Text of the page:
|Credit: U.S. Geological Survey|
For 37 years, the satellites of the Landsat
program, run jointly by NASA and the U.S. Geological Survey have been orbiting overhead snapping images of Earth’s natural and environmental resources. The resulting image catalog constitutes unparalleled information for economic and policy analyses. But is the investment worth it?
Two new papers from RFF researchers explore unconventional methods for determining the value of Landsat and other remote sensing information and provide insight into future applications.
In “From Science to Applications: Determinants of Diffusion in the Use of Earth Observations,” (RFF DP 10-03) authors Molly K. Macauley, Joe Maher, and Jhih-Shyang Shih identify trends in applications over time with a systematic approach using peer-reviewed literature and bibliometric statistics.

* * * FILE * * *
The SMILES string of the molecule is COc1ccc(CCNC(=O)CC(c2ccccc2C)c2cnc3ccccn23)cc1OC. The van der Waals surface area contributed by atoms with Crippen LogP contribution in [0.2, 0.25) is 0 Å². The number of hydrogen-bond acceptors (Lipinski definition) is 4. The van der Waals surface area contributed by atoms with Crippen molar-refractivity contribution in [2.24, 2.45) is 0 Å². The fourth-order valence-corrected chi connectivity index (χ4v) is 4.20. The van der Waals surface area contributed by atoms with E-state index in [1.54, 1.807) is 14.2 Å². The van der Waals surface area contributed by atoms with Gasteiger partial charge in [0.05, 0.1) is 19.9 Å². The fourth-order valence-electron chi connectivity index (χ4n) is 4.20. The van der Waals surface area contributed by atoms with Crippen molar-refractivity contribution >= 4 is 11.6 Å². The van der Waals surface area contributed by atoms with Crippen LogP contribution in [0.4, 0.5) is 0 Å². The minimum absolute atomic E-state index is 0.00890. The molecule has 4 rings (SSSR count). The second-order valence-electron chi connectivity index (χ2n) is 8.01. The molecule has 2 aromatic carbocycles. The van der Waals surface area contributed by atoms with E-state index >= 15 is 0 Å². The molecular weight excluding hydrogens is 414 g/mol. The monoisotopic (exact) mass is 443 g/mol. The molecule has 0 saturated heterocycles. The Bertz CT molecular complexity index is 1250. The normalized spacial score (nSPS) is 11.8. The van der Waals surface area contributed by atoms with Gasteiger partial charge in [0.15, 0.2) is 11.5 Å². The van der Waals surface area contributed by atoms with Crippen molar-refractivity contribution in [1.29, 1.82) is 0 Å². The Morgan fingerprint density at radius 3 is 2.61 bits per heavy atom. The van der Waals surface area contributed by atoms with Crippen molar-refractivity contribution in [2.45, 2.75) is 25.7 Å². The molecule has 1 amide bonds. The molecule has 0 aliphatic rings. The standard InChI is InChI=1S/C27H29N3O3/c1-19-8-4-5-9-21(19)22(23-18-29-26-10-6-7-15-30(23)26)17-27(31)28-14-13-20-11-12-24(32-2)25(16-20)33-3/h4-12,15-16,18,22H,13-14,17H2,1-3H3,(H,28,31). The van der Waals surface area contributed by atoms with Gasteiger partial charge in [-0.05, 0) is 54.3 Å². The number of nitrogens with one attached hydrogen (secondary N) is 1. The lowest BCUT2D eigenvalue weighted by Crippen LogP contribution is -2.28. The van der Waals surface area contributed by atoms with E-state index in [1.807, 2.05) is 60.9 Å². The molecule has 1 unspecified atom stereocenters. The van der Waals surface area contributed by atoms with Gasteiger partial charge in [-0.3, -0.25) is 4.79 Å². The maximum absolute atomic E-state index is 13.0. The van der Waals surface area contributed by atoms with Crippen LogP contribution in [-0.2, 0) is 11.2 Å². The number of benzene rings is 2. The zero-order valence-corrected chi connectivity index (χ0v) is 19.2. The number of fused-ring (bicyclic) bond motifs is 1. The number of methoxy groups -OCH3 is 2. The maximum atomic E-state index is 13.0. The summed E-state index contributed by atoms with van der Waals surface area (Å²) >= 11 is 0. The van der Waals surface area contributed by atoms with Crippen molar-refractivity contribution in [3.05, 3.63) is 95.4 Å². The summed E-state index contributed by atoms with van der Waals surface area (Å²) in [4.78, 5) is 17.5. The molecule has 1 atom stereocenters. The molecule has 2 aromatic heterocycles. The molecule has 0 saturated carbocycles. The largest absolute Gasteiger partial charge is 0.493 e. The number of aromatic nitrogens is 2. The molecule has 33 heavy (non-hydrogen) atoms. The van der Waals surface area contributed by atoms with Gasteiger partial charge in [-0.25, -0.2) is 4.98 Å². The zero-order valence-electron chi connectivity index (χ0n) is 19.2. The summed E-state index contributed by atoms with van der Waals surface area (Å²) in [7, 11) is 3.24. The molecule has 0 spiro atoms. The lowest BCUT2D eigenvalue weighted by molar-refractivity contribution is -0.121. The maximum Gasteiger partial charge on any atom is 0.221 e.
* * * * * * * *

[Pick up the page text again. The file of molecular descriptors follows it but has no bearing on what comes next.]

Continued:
They find that lower data costs and tools like geographic information systems have contributed to increasing applications of this information. Additionally, more research is focusing on trend data, lending support to the case for data continuity to provide time series. They also find trends substantiating space-based Earth observations as a somewhat unique “window on the world” in understanding resource management in countries outside of the United States.
Macauley and Shih examine the benefits of investing in new sensing technology in the context of forest carbon measurement in “Assessing Investment in Future Landsat Instruments: The Example of Forest Carbon
Offsets” (RFF DP 10-14). Their research estimates that future benefits of Landsat data for assessing forest carbon could be on the order of $1 billion annually, provided that the global coverage of Landsat can meet the lack—in many countries—of alternative means of measurement.